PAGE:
Of my many obsessions (HBO’s Girls, neon Crocs, kale, Kentucky basketball, and Peacock Punk — just to name a bewildering few) I can’t get enough of birth order.
Maybe it’s because my father was one of three boys and my mother was one of three girls, and, as a child, I was able to witness the very real and fascinating phenomenon of oldest, middle, youngest.
Or maybe it’s because I experienced all four appointments myself: I was an only child for three years, until remarriage bestowed me with an older brother; then I was the youngest for three, until the birth of my sister; then I was the middle for eight, until the untimely passing of my brother; then from age 14 on, I’ve been the oldest. ” According to psychologists, the birth-order position you hold for the longest in your family is the one you typically most identify with, so even though the first 14 years of my life weren’t spent as a Firstborn, I’ve held that role for 25 years now.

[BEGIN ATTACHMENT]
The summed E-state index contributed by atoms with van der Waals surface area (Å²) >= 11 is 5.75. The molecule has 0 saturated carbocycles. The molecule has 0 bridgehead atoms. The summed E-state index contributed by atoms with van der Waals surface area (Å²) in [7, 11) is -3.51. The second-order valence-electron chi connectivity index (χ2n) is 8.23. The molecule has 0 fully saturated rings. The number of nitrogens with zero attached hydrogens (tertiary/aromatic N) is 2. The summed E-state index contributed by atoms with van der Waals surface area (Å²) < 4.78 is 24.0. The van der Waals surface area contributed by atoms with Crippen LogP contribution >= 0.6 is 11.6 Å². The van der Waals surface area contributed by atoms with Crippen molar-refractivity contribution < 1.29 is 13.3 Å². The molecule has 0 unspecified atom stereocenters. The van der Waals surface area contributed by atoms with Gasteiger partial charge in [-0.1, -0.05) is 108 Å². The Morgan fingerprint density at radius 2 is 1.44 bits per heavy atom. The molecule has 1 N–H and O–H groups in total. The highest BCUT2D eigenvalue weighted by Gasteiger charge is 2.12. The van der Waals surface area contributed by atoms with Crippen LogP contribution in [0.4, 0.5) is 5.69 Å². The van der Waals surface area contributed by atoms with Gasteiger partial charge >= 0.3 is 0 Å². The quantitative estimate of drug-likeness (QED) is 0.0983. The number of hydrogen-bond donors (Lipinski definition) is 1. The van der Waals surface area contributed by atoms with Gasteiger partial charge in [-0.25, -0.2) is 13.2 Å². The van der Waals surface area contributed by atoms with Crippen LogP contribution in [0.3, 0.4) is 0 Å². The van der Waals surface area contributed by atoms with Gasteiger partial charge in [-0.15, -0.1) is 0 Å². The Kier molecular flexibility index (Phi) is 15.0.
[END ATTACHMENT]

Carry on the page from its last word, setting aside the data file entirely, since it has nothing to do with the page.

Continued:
Whether this qualifies me as multi-personality or empathetic or a good candidate for politics/used car sales is up for debate, but that game of sibling checkers paved the way for a keen interest in how where we fall in our family affects us in life, and especially, relationships. So, like it or not, I’ve become pretty organized (read: anal) and prompt (read: anal) and particular (read: neurotic).
Therefore, it’s probably good I married the youngest of three.
Plus: Whatever You Do, Don’t Say This To Your Partner. Her humor appears on The Big Jewel, Mc Sweeney’s, The Dead Mule School of Southern Literature, and Fathermucker’s blog; you can visit her website at
She lives with her husband and two sons in Kentucky, where she’s been known to do mediocre local stand-up.
Are you a take-charge firstborn—or the attention-hungry baby of the family?
Where you fall in your family's birth-order hierarchy helps shape your personality and plays a significant role in your relationship.
"Your personality is directly related to how you interact with other people," says William Cane, author of The Birth Order Book of Love, since the first people you interacted with were your parents and siblings.
Figuring out your own birth-order personality, and that of your significant other, is simply one strategy you can use to assess your compatibility, adds Catherine Salmon, Ph D, professor of psychology at the University of Redlands in California, and coauthor of the upcoming book, The Myth of the Middle Child.